1st April, 2016
A dark figure holding a skull, a po-faced brooder – the iconic image has over time come to represent Hamlet the character, Hamlet the play, and has even been conflated with the Bard himself to become a symbol of Tragedy with a capital T. Yet it is ironic that a play so complex, so slippery, so full of paradox and ambiguity has come to be simplified by such singular visual iconography. The many questions surrounding the drama and its protagonist - is Hamlet really mad, or just playacting? Does he crave maternal love, or carnal lust? Is he an eloquent wordsmith, or merely a pretentious prat? Is it even a good example of tragedy in the traditional sense? – all point towards a play which is unsure of itself, and this in turn poses the question - what are we as an audience supposed to make of it?
It is upon these ambiguities that Shakespeare’s play thrives and which cements its status as (arguably) the most revered and famed of the Renaissance tragedies. Hamlet presents the opportunity for endless interpretation, psychoanalysis, and academic speculation. It is our continual attempts to grasp and hold on to this most evasive play that keeps us coming back for more, and this is why, 400 years after his death, Shakespeare – when done well – is the most exciting, sumptuous and addictive playwright ever to come from Britain, if not the world.
Amongst the RSC’s year-long anniversary celebrations is Simon Godwin’s fresh and vibrant production of Hamlet, presented with a beautifully clear concept which ensures maximum impact. Paapa Essiedu stars as the RSC’s first ever black Hamlet (this is shocking, I can’t fathom what took them so long!) and his youthful energy breathes life into the character, making him much more than philosophical mouthpiece.
Godwin begins the play with a short but necessary prologue: we are introduced to Hamlet as he graduates from the University of Wittenberg before an explosive paparazzi flash heralds the death of old Hamlet and returns the Prince to his motherland. This device is intrinsic in Godwin’s vision of youthful displacement – the return to the familial home following the independence and educational enlightenment of university is heightened by newfound feelings of alienation within the homeland.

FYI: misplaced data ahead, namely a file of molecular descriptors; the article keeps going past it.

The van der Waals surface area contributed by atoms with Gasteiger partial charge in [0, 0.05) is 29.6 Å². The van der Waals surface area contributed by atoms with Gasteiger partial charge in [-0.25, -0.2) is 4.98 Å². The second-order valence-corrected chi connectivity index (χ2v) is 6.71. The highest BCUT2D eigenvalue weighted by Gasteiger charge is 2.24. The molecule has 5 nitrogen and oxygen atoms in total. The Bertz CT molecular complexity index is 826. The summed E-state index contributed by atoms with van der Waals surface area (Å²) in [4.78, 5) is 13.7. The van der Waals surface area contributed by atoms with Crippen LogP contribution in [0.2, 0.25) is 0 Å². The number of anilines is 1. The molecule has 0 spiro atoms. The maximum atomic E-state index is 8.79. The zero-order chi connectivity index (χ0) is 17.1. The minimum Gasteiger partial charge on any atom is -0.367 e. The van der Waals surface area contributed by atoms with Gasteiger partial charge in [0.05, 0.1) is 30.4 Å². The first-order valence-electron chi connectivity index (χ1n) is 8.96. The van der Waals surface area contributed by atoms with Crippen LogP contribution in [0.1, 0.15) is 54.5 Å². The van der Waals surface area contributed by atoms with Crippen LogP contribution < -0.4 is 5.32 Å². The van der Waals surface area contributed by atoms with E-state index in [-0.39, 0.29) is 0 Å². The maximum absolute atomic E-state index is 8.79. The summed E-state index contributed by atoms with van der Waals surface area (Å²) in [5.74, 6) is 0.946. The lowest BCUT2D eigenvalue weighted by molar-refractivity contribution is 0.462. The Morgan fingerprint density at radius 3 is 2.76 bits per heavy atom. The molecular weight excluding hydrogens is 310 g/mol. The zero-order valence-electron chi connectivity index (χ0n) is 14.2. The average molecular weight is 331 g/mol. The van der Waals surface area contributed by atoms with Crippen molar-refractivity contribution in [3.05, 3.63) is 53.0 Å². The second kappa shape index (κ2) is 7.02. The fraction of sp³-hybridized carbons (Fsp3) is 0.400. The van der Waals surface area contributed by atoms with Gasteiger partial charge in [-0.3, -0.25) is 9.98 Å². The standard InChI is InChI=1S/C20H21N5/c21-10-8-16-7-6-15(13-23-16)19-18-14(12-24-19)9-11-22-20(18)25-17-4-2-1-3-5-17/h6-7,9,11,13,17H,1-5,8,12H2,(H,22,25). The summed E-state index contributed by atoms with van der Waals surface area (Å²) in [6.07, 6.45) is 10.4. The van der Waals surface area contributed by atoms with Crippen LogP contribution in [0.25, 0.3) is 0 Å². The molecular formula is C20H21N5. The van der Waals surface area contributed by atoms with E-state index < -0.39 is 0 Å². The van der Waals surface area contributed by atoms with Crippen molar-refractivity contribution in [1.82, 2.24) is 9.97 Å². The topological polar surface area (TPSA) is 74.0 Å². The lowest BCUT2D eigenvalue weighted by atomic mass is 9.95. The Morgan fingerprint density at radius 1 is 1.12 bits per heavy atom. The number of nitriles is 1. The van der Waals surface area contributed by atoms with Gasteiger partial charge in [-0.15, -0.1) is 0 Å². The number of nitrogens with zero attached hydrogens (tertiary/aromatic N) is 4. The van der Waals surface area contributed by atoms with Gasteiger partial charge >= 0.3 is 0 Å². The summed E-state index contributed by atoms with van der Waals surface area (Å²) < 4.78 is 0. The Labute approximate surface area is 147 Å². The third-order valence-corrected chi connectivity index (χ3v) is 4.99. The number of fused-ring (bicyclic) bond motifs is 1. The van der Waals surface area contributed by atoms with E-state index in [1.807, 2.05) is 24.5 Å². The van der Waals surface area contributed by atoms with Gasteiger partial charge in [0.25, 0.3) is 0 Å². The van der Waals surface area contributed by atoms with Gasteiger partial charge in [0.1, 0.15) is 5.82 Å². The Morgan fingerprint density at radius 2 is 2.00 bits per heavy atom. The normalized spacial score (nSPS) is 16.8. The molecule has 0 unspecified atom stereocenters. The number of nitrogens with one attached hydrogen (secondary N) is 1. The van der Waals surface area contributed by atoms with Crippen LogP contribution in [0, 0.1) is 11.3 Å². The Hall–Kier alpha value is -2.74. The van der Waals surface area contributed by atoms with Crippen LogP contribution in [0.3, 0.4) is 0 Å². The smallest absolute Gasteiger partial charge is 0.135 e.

The resounding African drumbeats of Sola Akingbola’s music emphasises the cultural heritage which pulsates within Hamlet’s veins, despite his long absence. Furthermore, the appearance of the Ghost (Ewart James Walters) in traditional dress stresses the importance of national heritage which now rests upon young Hamlet’s shoulders. He is not only the inheritor of his father’s title, but the inheritor of an entire nation: the strain of responsibility is palpable.
Essiedu’s Hamlet is in limbo, no longer a child but not yet mature enough to grasp the responsibility thrust upon him as a graduate, as an heir, as an adult. The ‘undiscovered country’ of the famous speech has particular resonance; Hamlet lies in the purgatory of youth, the purgatory of a homeland he no longer recognises, thus the afterlife and the unknown can’t help but weigh heavily on his mind. He unravels with speed (literally – Essiedu is lithe and nimble, flitting around the stage with manic energy). His crude drawings adorn the stage, garish war paint adorns his body, an illustrative outlet for his frustrations and a physical manifestation of his arrested development. This culminates in his revealing a tattoo of his dead father etched across his chest – youthful transgression exemplified by the definitive cliché.
Similarly, Rosencrantz and Guildenstern (James Cooney and Bethan Cullinane) are typical ‘gap year’ types, complete with naive cultural appropriation as seen in their drug-fuelled mimicking of the local dance. Even Laertes’ (Marcus Griffiths) subdued reaction to his sister’s death points towards the widespread displacement of a generation isolated from their origins and unsure of their place within a disillusioned world.
However, Hamlet’s resultant regression, like his revenge, is a hot mess as he strives to embody both child and man. He treats sexuality with adolescent sniggering; his predatory attention to Ophelia (Natalie Simpson) undermined by his physical distance from her ‘c(o)untry matters’ during the play scene. His blasé reaction to gunning down the obsequious Polonius (Cyril Nri) shows up his honest descent into lunacy. The moment is played with a tone of hysteric humour, the murdered Polonius becomes the eternal butt of the joke, a scapegoat within Hamlet’s fantastic game. It is a credit to Essiedu’s charisma and immense watchability that the character remains empathetic - I’ve always advocated the benefits of a young, age-appropriate Hamlet, and this performance proves it.
Rounding off a great cast, Tanya Moodie’s Gertrude embodies a feline physicality, stalking across the stage she shows little of the submissive vulnerability often reserved for the mother. Along with Clarence Smith’s Claudius they represent the modern power couple, and it is fitting that in this production Gertrude refuses to die without a fight.
Godwin’s production is colourful, refreshing and resolute (positively lacking the wishy-washy hero-worshipping of Lindsay Turner’s production last year). As a young person I feel it resonates with a generation – my generation - where children are forced to grow up too soon, and many young adults are trapped in a form of post-educational purgatory. As attested by the 400th Anniversary promotional material and merchandise, this production proves that, in the words of Ben Jonson, Shakespeare ‘was not of an age, but for all time’.
Hamlet plays at the Royal Shakespeare Theatre until 13th August 2016